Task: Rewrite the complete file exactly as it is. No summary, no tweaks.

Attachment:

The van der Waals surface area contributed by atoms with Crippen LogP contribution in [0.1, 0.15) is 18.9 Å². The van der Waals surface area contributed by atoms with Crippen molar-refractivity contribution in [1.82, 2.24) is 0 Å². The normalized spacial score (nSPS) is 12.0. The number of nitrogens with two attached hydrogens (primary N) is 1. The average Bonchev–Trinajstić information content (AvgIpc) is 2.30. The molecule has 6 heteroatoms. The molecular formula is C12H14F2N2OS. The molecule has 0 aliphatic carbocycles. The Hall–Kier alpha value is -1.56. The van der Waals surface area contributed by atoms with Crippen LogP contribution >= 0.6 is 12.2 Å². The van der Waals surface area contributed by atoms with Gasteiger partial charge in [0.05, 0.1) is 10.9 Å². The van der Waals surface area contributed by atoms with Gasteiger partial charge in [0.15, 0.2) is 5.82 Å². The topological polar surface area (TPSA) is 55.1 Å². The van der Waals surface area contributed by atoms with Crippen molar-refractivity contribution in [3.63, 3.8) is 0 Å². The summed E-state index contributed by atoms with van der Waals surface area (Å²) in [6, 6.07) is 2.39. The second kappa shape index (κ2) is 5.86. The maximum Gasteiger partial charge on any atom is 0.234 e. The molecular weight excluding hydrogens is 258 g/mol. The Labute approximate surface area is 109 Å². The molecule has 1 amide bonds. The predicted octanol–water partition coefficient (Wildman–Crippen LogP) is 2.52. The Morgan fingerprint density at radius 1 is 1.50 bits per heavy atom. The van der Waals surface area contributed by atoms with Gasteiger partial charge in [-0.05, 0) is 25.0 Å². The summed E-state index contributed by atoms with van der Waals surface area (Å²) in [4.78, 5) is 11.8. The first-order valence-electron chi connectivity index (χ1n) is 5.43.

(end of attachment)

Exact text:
The van der Waals surface area contributed by atoms with Crippen LogP contribution in [0.1, 0.15) is 18.9 Å². The van der Waals surface area contributed by atoms with Crippen molar-refractivity contribution in [1.82, 2.24) is 0 Å². The normalized spacial score (nSPS) is 12.0. The number of nitrogens with two attached hydrogens (primary N) is 1. The average Bonchev–Trinajstić information content (AvgIpc) is 2.30. The molecule has 6 heteroatoms. The molecular formula is C12H14F2N2OS. The molecule has 0 aliphatic carbocycles. The Hall–Kier alpha value is -1.56. The van der Waals surface area contributed by atoms with Crippen LogP contribution >= 0.6 is 12.2 Å². The van der Waals surface area contributed by atoms with Gasteiger partial charge in [0.05, 0.1) is 10.9 Å². The van der Waals surface area contributed by atoms with Gasteiger partial charge in [0.15, 0.2) is 5.82 Å². The topological polar surface area (TPSA) is 55.1 Å². The van der Waals surface area contributed by atoms with Crippen molar-refractivity contribution in [3.63, 3.8) is 0 Å². The summed E-state index contributed by atoms with van der Waals surface area (Å²) in [6, 6.07) is 2.39. The second kappa shape index (κ2) is 5.86. The maximum Gasteiger partial charge on any atom is 0.234 e. The molecular weight excluding hydrogens is 258 g/mol. The Labute approximate surface area is 109 Å². The molecule has 1 amide bonds. The predicted octanol–water partition coefficient (Wildman–Crippen LogP) is 2.52. The Morgan fingerprint density at radius 1 is 1.50 bits per heavy atom. The van der Waals surface area contributed by atoms with Gasteiger partial charge in [-0.05, 0) is 25.0 Å². The summed E-state index contributed by atoms with van der Waals surface area (Å²) in [4.78, 5) is 11.8. The first-order valence-electron chi connectivity index (χ1n) is 5.43.